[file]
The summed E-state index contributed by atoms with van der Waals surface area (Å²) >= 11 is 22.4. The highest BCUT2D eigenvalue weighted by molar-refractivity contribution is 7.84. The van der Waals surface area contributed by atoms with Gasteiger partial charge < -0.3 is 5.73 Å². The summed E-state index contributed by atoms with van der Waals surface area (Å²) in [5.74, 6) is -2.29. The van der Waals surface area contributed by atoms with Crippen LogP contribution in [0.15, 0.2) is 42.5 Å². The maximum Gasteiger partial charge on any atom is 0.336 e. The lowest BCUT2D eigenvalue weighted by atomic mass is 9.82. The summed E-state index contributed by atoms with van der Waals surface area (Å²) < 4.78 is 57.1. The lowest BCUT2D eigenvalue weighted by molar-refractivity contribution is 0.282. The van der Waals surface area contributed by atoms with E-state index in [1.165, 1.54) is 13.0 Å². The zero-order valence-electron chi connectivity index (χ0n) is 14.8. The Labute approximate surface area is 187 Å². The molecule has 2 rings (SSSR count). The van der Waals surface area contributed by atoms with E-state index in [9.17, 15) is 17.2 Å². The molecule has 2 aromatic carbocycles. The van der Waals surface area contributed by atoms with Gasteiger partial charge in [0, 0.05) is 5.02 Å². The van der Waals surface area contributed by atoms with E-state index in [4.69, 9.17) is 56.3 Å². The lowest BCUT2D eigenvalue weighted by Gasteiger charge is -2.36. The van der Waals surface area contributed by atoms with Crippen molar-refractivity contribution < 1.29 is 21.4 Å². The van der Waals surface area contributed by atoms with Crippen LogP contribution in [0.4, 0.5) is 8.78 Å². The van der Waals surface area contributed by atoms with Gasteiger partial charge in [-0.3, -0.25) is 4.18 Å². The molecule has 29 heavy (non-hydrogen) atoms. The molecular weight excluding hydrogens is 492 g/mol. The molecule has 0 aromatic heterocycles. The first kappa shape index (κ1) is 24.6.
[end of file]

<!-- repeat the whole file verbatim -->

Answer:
The summed E-state index contributed by atoms with van der Waals surface area (Å²) >= 11 is 22.4. The highest BCUT2D eigenvalue weighted by molar-refractivity contribution is 7.84. The van der Waals surface area contributed by atoms with Gasteiger partial charge < -0.3 is 5.73 Å². The summed E-state index contributed by atoms with van der Waals surface area (Å²) in [5.74, 6) is -2.29. The van der Waals surface area contributed by atoms with Crippen LogP contribution in [0.15, 0.2) is 42.5 Å². The maximum Gasteiger partial charge on any atom is 0.336 e. The lowest BCUT2D eigenvalue weighted by atomic mass is 9.82. The summed E-state index contributed by atoms with van der Waals surface area (Å²) < 4.78 is 57.1. The lowest BCUT2D eigenvalue weighted by molar-refractivity contribution is 0.282. The van der Waals surface area contributed by atoms with E-state index in [1.165, 1.54) is 13.0 Å². The zero-order valence-electron chi connectivity index (χ0n) is 14.8. The Labute approximate surface area is 187 Å². The molecule has 2 rings (SSSR count). The van der Waals surface area contributed by atoms with E-state index in [9.17, 15) is 17.2 Å². The molecule has 2 aromatic carbocycles. The van der Waals surface area contributed by atoms with Gasteiger partial charge in [0, 0.05) is 5.02 Å². The van der Waals surface area contributed by atoms with E-state index in [4.69, 9.17) is 56.3 Å². The lowest BCUT2D eigenvalue weighted by Gasteiger charge is -2.36. The van der Waals surface area contributed by atoms with Crippen molar-refractivity contribution < 1.29 is 21.4 Å². The van der Waals surface area contributed by atoms with Crippen LogP contribution in [0.4, 0.5) is 8.78 Å². The van der Waals surface area contributed by atoms with Gasteiger partial charge in [-0.3, -0.25) is 4.18 Å². The molecule has 29 heavy (non-hydrogen) atoms. The molecular weight excluding hydrogens is 492 g/mol. The molecule has 0 aromatic heterocycles. The first kappa shape index (κ1) is 24.6.